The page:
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ReactJS: Things to consider before using Closures in ReactJS

Labeeb Ahmad
Full Stack Developer. Skilled in:✔️ Vue.js ✔️ ReactJS ✔️ HTML✔️CSS ✔️Vanilla JS ✔️SQL✔️Node.js✔️Laravel ✔️Redis Pub/Sub✔️SocketIO✔️Linux server management✔️ Live Streaming
・2 min read

Closures can 'break' reactivity if misused - Let's have a look.

In JS, closure is a function that "remembers" all variables from its parent scope.

For example, following closure will be executed after 1000ms. And it will have access to date variable that is not available inside the callback passed to setInterval. This is how a closure "remembers" variables from its parent scope.

var date = new Date();
setInterval(() => {
    console.log(date);
}, 1000);
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But if this date variable is itself reactive & keeps on changing then closure will not be able to keep track of changing value of date variable.

I found out this behavior while I was developing a socket based chat app. Chat app mainly consists of functional components so I was registering socket io event listeners inside useEffect() as follows:

  const [time, setTime] = useState(new Date());
  useEffect(() => {
    socket.emit("new_message", function (newMessageData) {
      console.log("time", time);
    });
  }, []);
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here time is a variable that is reactive and its value is changed every 900ms using following useEffect hook:

  useEffect(() => {
    /*** updates time every 1000ms ***/
    setInterval(() => {
      setTime(new Date());
    }, 1000);
  }, []);
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After combining above code into a single component App.js, my code looks like this:

import "./styles.css";
import React, { useState, useEffect } from "react";
/***** 
following socket object is to mimic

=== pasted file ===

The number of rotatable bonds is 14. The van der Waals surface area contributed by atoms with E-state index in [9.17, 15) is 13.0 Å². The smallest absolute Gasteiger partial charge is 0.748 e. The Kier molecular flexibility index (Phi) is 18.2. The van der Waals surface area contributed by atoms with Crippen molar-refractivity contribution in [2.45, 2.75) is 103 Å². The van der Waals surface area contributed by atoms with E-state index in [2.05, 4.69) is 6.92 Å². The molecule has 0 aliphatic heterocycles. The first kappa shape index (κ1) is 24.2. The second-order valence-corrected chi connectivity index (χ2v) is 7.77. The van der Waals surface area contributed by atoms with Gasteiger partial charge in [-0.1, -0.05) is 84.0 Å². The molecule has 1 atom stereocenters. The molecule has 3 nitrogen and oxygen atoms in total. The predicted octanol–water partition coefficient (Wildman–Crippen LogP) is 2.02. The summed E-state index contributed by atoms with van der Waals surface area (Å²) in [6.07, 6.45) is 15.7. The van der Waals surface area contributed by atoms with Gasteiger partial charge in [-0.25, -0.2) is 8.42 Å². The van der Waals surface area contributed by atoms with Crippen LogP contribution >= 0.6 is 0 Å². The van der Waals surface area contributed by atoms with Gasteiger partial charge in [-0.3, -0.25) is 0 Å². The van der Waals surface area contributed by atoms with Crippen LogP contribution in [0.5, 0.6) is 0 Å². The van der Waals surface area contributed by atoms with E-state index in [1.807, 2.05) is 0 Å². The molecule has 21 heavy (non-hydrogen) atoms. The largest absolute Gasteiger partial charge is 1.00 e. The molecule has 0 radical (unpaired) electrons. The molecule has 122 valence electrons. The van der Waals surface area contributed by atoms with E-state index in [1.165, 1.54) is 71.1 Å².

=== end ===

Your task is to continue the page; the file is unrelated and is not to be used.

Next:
socket client for the sake of example 
***/
const socket = {
  on: function (type, cb) {
    setInterval(() => {
      cb();
    }, 1000);
  }
};
/****** ***/

export default function App() {
  const [time, setTime] = useState(new Date());

  useEffect(() => {
    setInterval(() => {
      setTime(new Date());
    }, 1000);
  }, []);

  useEffect(() => {
    socket.on("new_message", function () {
      console.log("time", time);
    });
  }, []);
  return <div className="App">{time.toString()}</div>;
}
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Problem is new_message, closure doesn't keep track of changes that are being made to time variable & this is because closure only remembers first value of time variable.

Have a look at this https://storyxpress.co/video/koigqbiphyw2b0v9b
value of time variable doesn't change in logs as this is coming from new_message handler through a closure.

However we can fix it like this:

import "./styles.css";
import React, { useState, useEffect } from "react";
const socket = {
  on: function (type, cb) {
    setInterval(() => {
      let newMessageData = new Date().getTime();
      cb(newMessageData);
    }, 1000);
  }
};
export default function App() {
  const [time, setTime] = useState(new Date());

  useEffect(() => {
    setInterval(() => {
      setTime(new Date());
    }, 1000);
  }, []);

  const [newMessageData, setNewMessageData] = useState(new Date());
  useEffect(() => {
    socket.on("new_message", function (data) {
      setNewMessageData(data);
    });
  }, []);

  useEffect(() => {
    console.log("time.....", time);
  }, [newMessageData]);

  return <div className="App">{time.toString()}</div>;
}
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Now instead of directly accessing time variable inside closure I am just setting value newMessageData using a hook.

Then I attached another useEffect() hooks that keeps track of changes to newMessageData and fetches an updated time variable whenever newMessageData changes.

Have a look at this screencast https://storyxpress.co/video/koigvz8sd5tdeeg0c : time variable is updated as it is logged to console every 1000ms.

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